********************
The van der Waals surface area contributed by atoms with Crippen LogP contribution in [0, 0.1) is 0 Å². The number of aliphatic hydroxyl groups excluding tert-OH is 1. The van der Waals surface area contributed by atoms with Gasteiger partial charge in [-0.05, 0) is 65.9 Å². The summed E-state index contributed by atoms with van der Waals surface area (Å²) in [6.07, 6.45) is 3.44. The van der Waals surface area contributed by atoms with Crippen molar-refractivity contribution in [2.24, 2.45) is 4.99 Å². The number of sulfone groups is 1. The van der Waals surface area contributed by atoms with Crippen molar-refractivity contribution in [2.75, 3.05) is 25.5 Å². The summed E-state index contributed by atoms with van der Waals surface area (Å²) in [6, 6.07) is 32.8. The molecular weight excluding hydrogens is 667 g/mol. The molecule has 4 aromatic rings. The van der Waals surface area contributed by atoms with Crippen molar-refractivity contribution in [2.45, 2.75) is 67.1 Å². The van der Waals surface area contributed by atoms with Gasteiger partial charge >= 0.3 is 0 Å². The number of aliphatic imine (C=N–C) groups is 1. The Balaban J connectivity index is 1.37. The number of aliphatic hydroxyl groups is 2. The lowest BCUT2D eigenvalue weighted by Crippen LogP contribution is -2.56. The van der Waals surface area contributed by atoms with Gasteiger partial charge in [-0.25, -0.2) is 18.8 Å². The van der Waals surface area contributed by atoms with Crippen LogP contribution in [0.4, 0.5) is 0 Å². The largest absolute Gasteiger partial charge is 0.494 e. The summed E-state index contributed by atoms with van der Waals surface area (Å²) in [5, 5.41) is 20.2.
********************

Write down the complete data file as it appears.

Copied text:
The van der Waals surface area contributed by atoms with Crippen LogP contribution in [0, 0.1) is 0 Å². The number of aliphatic hydroxyl groups excluding tert-OH is 1. The van der Waals surface area contributed by atoms with Gasteiger partial charge in [-0.05, 0) is 65.9 Å². The summed E-state index contributed by atoms with van der Waals surface area (Å²) in [6.07, 6.45) is 3.44. The van der Waals surface area contributed by atoms with Crippen molar-refractivity contribution in [2.24, 2.45) is 4.99 Å². The number of sulfone groups is 1. The van der Waals surface area contributed by atoms with Crippen molar-refractivity contribution in [2.75, 3.05) is 25.5 Å². The summed E-state index contributed by atoms with van der Waals surface area (Å²) in [6, 6.07) is 32.8. The molecular weight excluding hydrogens is 667 g/mol. The molecule has 4 aromatic rings. The van der Waals surface area contributed by atoms with Crippen molar-refractivity contribution in [2.45, 2.75) is 67.1 Å². The van der Waals surface area contributed by atoms with Gasteiger partial charge >= 0.3 is 0 Å². The number of aliphatic imine (C=N–C) groups is 1. The Balaban J connectivity index is 1.37. The number of aliphatic hydroxyl groups is 2. The lowest BCUT2D eigenvalue weighted by Crippen LogP contribution is -2.56. The van der Waals surface area contributed by atoms with Gasteiger partial charge in [-0.25, -0.2) is 18.8 Å². The van der Waals surface area contributed by atoms with Crippen LogP contribution in [0.4, 0.5) is 0 Å². The largest absolute Gasteiger partial charge is 0.494 e. The summed E-state index contributed by atoms with van der Waals surface area (Å²) in [5, 5.41) is 20.2.